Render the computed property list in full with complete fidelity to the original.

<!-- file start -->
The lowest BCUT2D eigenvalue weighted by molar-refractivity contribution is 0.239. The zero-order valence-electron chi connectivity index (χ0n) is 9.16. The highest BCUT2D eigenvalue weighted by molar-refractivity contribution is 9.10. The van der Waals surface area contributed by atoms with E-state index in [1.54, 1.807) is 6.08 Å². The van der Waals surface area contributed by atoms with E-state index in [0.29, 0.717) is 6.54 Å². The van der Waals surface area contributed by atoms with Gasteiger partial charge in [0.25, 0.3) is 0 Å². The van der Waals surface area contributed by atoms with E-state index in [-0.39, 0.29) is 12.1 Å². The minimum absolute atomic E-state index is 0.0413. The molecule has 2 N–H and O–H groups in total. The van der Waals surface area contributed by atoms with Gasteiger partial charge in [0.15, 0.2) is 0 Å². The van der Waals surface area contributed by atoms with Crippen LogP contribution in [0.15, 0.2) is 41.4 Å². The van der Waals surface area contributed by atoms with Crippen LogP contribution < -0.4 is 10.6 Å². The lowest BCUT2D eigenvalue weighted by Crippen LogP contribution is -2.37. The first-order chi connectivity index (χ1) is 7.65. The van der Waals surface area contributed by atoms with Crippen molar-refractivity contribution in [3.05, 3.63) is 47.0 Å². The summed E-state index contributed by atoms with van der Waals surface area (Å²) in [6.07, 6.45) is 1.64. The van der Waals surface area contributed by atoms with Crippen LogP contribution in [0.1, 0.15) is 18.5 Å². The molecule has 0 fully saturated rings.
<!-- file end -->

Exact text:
The lowest BCUT2D eigenvalue weighted by molar-refractivity contribution is 0.239. The zero-order valence-electron chi connectivity index (χ0n) is 9.16. The highest BCUT2D eigenvalue weighted by molar-refractivity contribution is 9.10. The van der Waals surface area contributed by atoms with E-state index in [1.54, 1.807) is 6.08 Å². The van der Waals surface area contributed by atoms with E-state index in [0.29, 0.717) is 6.54 Å². The van der Waals surface area contributed by atoms with Gasteiger partial charge in [0.25, 0.3) is 0 Å². The van der Waals surface area contributed by atoms with E-state index in [-0.39, 0.29) is 12.1 Å². The minimum absolute atomic E-state index is 0.0413. The molecule has 2 N–H and O–H groups in total. The van der Waals surface area contributed by atoms with Gasteiger partial charge in [0.15, 0.2) is 0 Å². The van der Waals surface area contributed by atoms with Crippen LogP contribution in [0.15, 0.2) is 41.4 Å². The van der Waals surface area contributed by atoms with Crippen LogP contribution < -0.4 is 10.6 Å². The lowest BCUT2D eigenvalue weighted by Crippen LogP contribution is -2.37. The first-order chi connectivity index (χ1) is 7.65. The van der Waals surface area contributed by atoms with Crippen molar-refractivity contribution in [3.05, 3.63) is 47.0 Å². The summed E-state index contributed by atoms with van der Waals surface area (Å²) in [6.07, 6.45) is 1.64. The van der Waals surface area contributed by atoms with Crippen LogP contribution in [0.1, 0.15) is 18.5 Å². The molecule has 0 fully saturated rings.